Devinci's story was almost stopped in its tracks before it had even got going. In 1990, Felix Gauthier took the plunge and invested into a little known bike manufacturer called Da Vinci who were fabricating aluminium bike frames in his home city of Chicoutimi. It only took a few months for Felix to realise the road ahead was going to be a rough ride. Hundreds frames hung over his head for warranty thanks to a fault in their manufacturing methods. To remedy it would require a costly investment in an oven to perfect the heat treatment on their frames, which they simply could not afford.
The only route forward was to build their own oven which was still by no means cost effective for a company still to find its feet but with the right infrastructure and processes nailed, they could at the very least finally start chipping away at the warranty pile. “In 1993 I was replacing more frames than I was selling” Felix admits.
Fast forward to the present and Devinci is still working out of Chicoutimi with Felix at the helm, still proudly stamping ‘"Made in Canada" into each aluminium frame welded in the Factory. Of course things are now plain sailing compared to the first footsteps that Devinci took in the market, but that doesn't mean Felix and his team are taking a back seat approach as he reminds me: “we can never sleep, the market is always changing.”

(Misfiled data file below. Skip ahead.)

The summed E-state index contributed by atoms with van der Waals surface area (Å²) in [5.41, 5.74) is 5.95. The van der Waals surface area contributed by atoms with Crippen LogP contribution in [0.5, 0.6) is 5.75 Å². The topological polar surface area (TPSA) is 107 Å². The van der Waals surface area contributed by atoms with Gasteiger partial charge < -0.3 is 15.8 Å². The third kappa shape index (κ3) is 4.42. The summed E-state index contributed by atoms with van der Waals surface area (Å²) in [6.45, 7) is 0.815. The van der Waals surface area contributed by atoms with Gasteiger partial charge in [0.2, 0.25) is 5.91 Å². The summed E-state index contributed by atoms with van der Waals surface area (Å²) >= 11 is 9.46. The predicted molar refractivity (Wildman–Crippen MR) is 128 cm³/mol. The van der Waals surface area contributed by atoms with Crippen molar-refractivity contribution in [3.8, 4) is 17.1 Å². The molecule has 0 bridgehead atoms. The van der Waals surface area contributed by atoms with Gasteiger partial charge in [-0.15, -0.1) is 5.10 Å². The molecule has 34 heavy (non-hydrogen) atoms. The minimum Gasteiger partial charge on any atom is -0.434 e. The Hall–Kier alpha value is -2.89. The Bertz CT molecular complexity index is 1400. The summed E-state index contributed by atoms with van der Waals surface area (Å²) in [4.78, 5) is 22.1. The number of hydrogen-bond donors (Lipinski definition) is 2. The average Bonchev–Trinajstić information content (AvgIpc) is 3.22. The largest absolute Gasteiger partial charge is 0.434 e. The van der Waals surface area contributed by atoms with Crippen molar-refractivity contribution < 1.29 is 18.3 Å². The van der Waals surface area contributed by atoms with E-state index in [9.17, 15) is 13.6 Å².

Walking through the factory is like walking through Devinci's history. There are memories of the late Stevie Smith dotted throughout, he is sorely missed by everyone both inside and outside of Devinci. Trophies from World Cup wins and EWS success are proudly on show with old relics like the 'BigBang' now retired to shelves above office desks. Somewhere round the back you'll even come across the old oven that has since been decommissioned after playing a pivotal roll in the early years. There's a loyalty and proudness that runs deep inside the walls here.
It started with a bike crash, a big accident in 1988. I had to get stitches in the face, and I broke my leg. I was recovering and I was telling my friend I wanted to buy a new aluminium frame. He told me that there was someone making aluminium bikes in town and that I should look him up. So I met the local guy and bought one from him. Two years later I lost my parents and got a small inheritance. The frame builder came to me, he was looking for a partner. I got involved not really knowing what I was getting into. He had zero employees and zero customers, and I realised that he had several frames waiting on warranty repairs. I asked myself, ‘What should I do?’
Well, we can never sleep because it's always changing. But we’re well positioned because we have a great, forward-thinking team. This includes our passionate in- house staff, but it also extends to our athletes and ambassadors around the world. These guys are out there racing and riding everyday. They’re really tuned to the latest trends, and the feedback they provide keeps us in-step, or even a step ahead of what’s happening.